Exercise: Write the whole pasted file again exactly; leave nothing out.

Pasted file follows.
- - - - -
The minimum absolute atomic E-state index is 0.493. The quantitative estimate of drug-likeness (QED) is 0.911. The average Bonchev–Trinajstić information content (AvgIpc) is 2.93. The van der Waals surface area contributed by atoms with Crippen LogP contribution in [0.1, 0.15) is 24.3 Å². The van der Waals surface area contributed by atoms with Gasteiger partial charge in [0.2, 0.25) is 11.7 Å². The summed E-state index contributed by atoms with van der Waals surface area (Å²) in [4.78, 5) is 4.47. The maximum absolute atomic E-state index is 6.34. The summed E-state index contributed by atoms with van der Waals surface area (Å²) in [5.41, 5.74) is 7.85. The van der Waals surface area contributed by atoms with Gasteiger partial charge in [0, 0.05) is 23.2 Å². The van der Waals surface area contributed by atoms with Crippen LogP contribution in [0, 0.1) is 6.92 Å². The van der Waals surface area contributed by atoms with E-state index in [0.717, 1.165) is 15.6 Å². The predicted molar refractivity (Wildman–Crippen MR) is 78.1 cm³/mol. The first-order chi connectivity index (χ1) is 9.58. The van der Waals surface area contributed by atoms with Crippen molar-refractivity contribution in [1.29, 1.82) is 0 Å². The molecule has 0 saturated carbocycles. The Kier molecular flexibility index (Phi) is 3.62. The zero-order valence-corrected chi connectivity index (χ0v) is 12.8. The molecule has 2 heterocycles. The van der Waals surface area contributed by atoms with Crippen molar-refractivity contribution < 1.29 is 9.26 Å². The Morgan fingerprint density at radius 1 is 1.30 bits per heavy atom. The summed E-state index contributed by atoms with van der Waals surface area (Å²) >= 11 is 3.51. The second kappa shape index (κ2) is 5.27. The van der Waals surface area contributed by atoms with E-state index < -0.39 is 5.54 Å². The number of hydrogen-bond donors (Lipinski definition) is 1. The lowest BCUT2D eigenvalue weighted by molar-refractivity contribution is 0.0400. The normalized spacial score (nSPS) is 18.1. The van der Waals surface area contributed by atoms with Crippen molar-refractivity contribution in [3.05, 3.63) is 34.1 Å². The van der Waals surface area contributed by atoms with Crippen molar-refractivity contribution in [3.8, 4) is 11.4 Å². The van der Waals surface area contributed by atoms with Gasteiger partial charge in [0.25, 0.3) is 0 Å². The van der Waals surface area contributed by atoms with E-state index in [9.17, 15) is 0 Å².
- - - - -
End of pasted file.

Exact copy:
The minimum absolute atomic E-state index is 0.493. The quantitative estimate of drug-likeness (QED) is 0.911. The average Bonchev–Trinajstić information content (AvgIpc) is 2.93. The van der Waals surface area contributed by atoms with Crippen LogP contribution in [0.1, 0.15) is 24.3 Å². The van der Waals surface area contributed by atoms with Gasteiger partial charge in [0.2, 0.25) is 11.7 Å². The summed E-state index contributed by atoms with van der Waals surface area (Å²) in [4.78, 5) is 4.47. The maximum absolute atomic E-state index is 6.34. The summed E-state index contributed by atoms with van der Waals surface area (Å²) in [5.41, 5.74) is 7.85. The van der Waals surface area contributed by atoms with Gasteiger partial charge in [0, 0.05) is 23.2 Å². The van der Waals surface area contributed by atoms with Crippen LogP contribution in [0, 0.1) is 6.92 Å². The van der Waals surface area contributed by atoms with E-state index in [0.717, 1.165) is 15.6 Å². The predicted molar refractivity (Wildman–Crippen MR) is 78.1 cm³/mol. The first-order chi connectivity index (χ1) is 9.58. The van der Waals surface area contributed by atoms with Crippen molar-refractivity contribution in [1.29, 1.82) is 0 Å². The molecule has 0 saturated carbocycles. The Kier molecular flexibility index (Phi) is 3.62. The zero-order valence-corrected chi connectivity index (χ0v) is 12.8. The molecule has 2 heterocycles. The van der Waals surface area contributed by atoms with Crippen molar-refractivity contribution < 1.29 is 9.26 Å². The Morgan fingerprint density at radius 1 is 1.30 bits per heavy atom. The summed E-state index contributed by atoms with van der Waals surface area (Å²) >= 11 is 3.51. The second kappa shape index (κ2) is 5.27. The van der Waals surface area contributed by atoms with E-state index < -0.39 is 5.54 Å². The number of hydrogen-bond donors (Lipinski definition) is 1. The lowest BCUT2D eigenvalue weighted by molar-refractivity contribution is 0.0400. The normalized spacial score (nSPS) is 18.1. The van der Waals surface area contributed by atoms with Crippen molar-refractivity contribution in [3.05, 3.63) is 34.1 Å². The van der Waals surface area contributed by atoms with Crippen molar-refractivity contribution in [3.8, 4) is 11.4 Å². The van der Waals surface area contributed by atoms with Gasteiger partial charge in [0.25, 0.3) is 0 Å². The van der Waals surface area contributed by atoms with E-state index in [9.17, 15) is 0 Å².